Pharmaceutical Research

, Volume 23, Issue 9, pp 2060–2066 | Cite as

The Absorption of Darbepoetin Alfa Occurs Predominantly via the Lymphatics Following Subcutaneous Administration to Sheep

  • Danielle N. McLennan
  • Christopher J. H. Porter
  • Glenn A. Edwards
  • Anne C. Heatherington
  • Steven W. Martin
  • Susan A. Charman
Research Paper



To determine the contribution of the lymphatics to the systemic availability of darbepoetin alfa (DA) using an established sheep model.

Materials and Methods

DA was administered either by intravenous (IV) injection (0.2, 0.5 or 2 μg/kg) or by subcutaneous (SC) administration (2 μg/kg) into the interdigital space of the hind leg. A SC control group was used to determine the absolute bioavailability (F sys). Cannulation of the peripheral lymphatics in a parallel SC group allowed the continuous collection of lymph draining the injection site and determination of the cumulative amount of DA absorbed via the lymphatics. Serum and lymph concentrations of DA were determined by ELISA. The fraction of the dose absorbed into the lymphatics (F lymph) relative to the fraction absorbed directly into the blood (F blood) was determined using a compartmental approach.


Dose-linear pharmacokinetics was observed within the dose range investigated. The bioavailability was virtually complete following SC injection into the interdigital space (88.4 ± 15.7%). A high proportion of the administered dose was recovered in peripheral lymph (90.2 ± 4.4%) resulting in a substantial reduction in the systemic availability in lymph cannulated animals (3.7%).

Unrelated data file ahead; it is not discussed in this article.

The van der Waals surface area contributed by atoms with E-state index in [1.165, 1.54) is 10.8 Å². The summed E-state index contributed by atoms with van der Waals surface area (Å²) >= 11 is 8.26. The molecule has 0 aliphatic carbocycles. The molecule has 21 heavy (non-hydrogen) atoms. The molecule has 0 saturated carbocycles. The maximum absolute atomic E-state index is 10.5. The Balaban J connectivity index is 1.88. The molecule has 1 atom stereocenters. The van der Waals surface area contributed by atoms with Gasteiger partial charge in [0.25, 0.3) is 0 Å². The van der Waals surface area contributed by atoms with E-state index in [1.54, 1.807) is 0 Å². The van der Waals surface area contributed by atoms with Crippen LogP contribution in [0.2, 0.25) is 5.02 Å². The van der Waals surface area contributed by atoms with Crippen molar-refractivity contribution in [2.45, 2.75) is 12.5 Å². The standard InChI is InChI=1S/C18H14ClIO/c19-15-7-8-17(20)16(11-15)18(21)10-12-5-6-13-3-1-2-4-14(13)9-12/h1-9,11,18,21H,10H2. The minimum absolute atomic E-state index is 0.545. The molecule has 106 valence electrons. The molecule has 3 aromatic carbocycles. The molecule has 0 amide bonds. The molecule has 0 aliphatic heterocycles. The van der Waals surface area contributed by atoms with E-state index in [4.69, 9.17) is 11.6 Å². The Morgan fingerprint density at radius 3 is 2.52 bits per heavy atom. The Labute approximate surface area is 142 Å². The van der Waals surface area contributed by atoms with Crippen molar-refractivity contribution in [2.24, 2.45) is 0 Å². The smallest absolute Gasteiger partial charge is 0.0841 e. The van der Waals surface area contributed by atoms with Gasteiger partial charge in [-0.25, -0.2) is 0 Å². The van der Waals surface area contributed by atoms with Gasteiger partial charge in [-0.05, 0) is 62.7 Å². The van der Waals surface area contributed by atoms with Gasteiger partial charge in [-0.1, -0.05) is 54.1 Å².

The high recovery of DA in the peripheral lymph demonstrated near complete absorption of this recombinant protein via the lymphatics in a lymph cannulated sheep model.

Key words

darbepoetin alfa lymph protein delivery protein pharmacokinetics subcutaneous injection 



The technical assistance of Ms. Majella Snelling is gratefully acknowledged. Financial support for this study was provided by Amgen Inc., Thousand Oaks, California.


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Copyright information

© Springer Science+Business Media, Inc. 2006

Authors and Affiliations

  • Danielle N. McLennan
    • 1
  • Christopher J. H. Porter
    • 2
  • Glenn A. Edwards
    • 3
  • Anne C. Heatherington
    • 4
  • Steven W. Martin
    • 4
  • Susan A. Charman
    • 1
  1. 1.Centre for Drug Candidate Optimisation, Victorian College of PharmacyMonash UniversityParkvilleAustralia
  2. 2.Department of Pharmaceutics, Victorian College of PharmacyMonash UniversityParkvilleAustralia
  3. 3.Department of Veterinary SciencesThe University of MelbourneWerribeeAustralia
  4. 4.Department of Pharmacokinetics and Drug MetabolismAmgen Inc.Thousand OaksUSA

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